Reflecting back on our class sessions I have gained new knowledge in implementing Differentiated Learning into the classroom. Teaching Second Grade I have the opportunity to address each learning style and tailor lessons suitable for those individuals. In the beginning of the year we take time to make the classroom our own community. We address responsibilities, procedures, and norms so that a safe and positive community is established.The lesson plan I have "tweaked" is Citizenship. In this lesson I have incorporated multiple types of activities to support Differentiated Instruction. I hope you find these useful in your own classroom.
Differentiated Learning Plan
Duration: One Week
June 28, 2010
Differentiated Lesson Plan for Citizenship
There are many different kinds of relationships within a community that help it function for both the individual and the group.
What are the relationships in a community?
What are the rights/responsibilities of members in a community?
Students will know and understand the concepts of rights and responsibilities.
Students will know and understand the concept of citizenship.
Rights are something that everyone should have or be able to do.
Responsibility is a duty or obligation that one does for them and others.
With every right, a citizen has a responsibility.
A citizen is a member of a community who shares the rights and responsibilities of that group.
Able to do:
Students will be able to identify and apply the rights and responsibilities of the individual in relation to his or her social group, such as family, peer group, classroom, and neighborhood.
Students will be able to apply the principles of citizenship within a democratic system.
NN (Non-negotiable are core activities that all students will do.)
N (Negotiable are activities that all students will do with some choice.)
O (Optional are activities that students may choose to do with a partner or by themselves.)
Within small group students will brainstorm list of rights and responsibilities for the classroom and record on chart paper. (Logical/Mathematical)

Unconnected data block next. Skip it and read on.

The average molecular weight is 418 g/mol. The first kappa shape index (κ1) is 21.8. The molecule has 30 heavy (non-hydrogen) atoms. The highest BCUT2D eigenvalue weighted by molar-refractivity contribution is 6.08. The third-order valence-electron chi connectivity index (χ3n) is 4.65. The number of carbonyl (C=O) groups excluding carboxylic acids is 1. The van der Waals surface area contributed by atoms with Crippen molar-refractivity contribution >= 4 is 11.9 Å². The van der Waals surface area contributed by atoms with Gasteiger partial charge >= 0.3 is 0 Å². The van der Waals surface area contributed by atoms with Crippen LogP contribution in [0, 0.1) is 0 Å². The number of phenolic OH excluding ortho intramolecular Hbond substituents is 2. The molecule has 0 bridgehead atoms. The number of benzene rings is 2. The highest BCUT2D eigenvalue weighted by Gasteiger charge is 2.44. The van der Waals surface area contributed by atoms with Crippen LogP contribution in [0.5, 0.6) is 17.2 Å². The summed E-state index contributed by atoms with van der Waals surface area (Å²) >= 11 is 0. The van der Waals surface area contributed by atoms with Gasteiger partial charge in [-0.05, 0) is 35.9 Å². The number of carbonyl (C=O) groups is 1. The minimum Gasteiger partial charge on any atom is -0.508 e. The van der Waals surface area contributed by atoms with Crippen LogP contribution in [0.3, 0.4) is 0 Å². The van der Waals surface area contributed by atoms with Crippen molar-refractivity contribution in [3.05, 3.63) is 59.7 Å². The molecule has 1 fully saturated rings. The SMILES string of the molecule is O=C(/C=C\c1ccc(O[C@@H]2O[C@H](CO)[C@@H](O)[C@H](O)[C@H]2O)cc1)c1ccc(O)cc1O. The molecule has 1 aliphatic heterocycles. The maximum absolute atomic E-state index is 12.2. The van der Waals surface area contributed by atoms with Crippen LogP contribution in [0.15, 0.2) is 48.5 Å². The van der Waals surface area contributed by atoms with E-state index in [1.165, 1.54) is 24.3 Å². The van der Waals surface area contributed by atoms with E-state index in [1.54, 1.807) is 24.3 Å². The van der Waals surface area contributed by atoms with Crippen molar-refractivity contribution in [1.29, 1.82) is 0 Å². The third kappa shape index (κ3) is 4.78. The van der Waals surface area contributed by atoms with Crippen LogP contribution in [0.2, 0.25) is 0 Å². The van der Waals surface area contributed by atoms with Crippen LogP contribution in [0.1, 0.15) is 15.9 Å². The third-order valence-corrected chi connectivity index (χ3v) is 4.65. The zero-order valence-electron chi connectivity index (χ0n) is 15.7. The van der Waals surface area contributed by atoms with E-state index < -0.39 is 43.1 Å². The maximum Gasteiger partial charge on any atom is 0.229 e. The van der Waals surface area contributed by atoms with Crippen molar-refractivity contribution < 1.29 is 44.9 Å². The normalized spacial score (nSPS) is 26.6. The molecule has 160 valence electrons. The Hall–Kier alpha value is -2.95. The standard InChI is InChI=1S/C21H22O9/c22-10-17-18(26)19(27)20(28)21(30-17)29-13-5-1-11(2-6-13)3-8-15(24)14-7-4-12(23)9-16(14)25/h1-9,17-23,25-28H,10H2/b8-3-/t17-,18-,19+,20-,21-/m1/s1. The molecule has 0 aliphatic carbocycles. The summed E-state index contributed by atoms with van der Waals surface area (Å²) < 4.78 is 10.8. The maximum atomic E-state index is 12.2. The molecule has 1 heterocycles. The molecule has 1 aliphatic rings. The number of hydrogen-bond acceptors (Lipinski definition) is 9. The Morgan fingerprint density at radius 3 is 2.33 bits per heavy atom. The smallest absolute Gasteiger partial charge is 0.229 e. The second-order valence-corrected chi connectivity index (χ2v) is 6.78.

In groups of four students will design a puzzle mural demonstrating ways they have seen these qualities: Honesty, Persistence, Responsibility, Respect, and Problem Solving of good citizens in the classroom and school communities. (Interpersonal/Social)
Student will trace one handprint onto construction paper and write five ways that they are good citizens at school. (Visual/Spatial)
Create a journal of student’s citizenship throughout the year. This will be an ongoing activity. (Intrapersonal/Introspective)
Listen to Citizenship: Songs for Friends CD (Musical/Rhythm)
After to listening to the story Have You Filled a Bucket Today? on CD, students will illustrate a “bucket” page for a classroom book.
“When I __________, I am a bucket-filler. When I ___________, I am a bucket-dipper.” (Verbal/Linguistic)
Using Charades game students will role-play different scenarios (good and bad) of citizenship. (Bodily/Kinesthetic)
N Take a moment and reflect on a situation where you could have helped a friend show positive behavior. (Intrapersonal/Introspective)
N Construct a puzzle, matching a person (teacher, parent, police officer, etc.) with their action. (Logical/Mathematical)
N Read citizenship books that our located in our classroom library. (Verbal/Linguistic)
O Students will take pictures of students modeling good citizenship in the classroom or school, write captions under pictures and construct a class book. (Visual/Spatial)
O Design and construct a citizenship bracelet with a word that shows a way they demonstrate citizenship. (Bodily/ Kinesthetic)
O Interview a parent or caregiver and report orally how they have demonstrated good citizenship in their life. (Interpersonal/Social)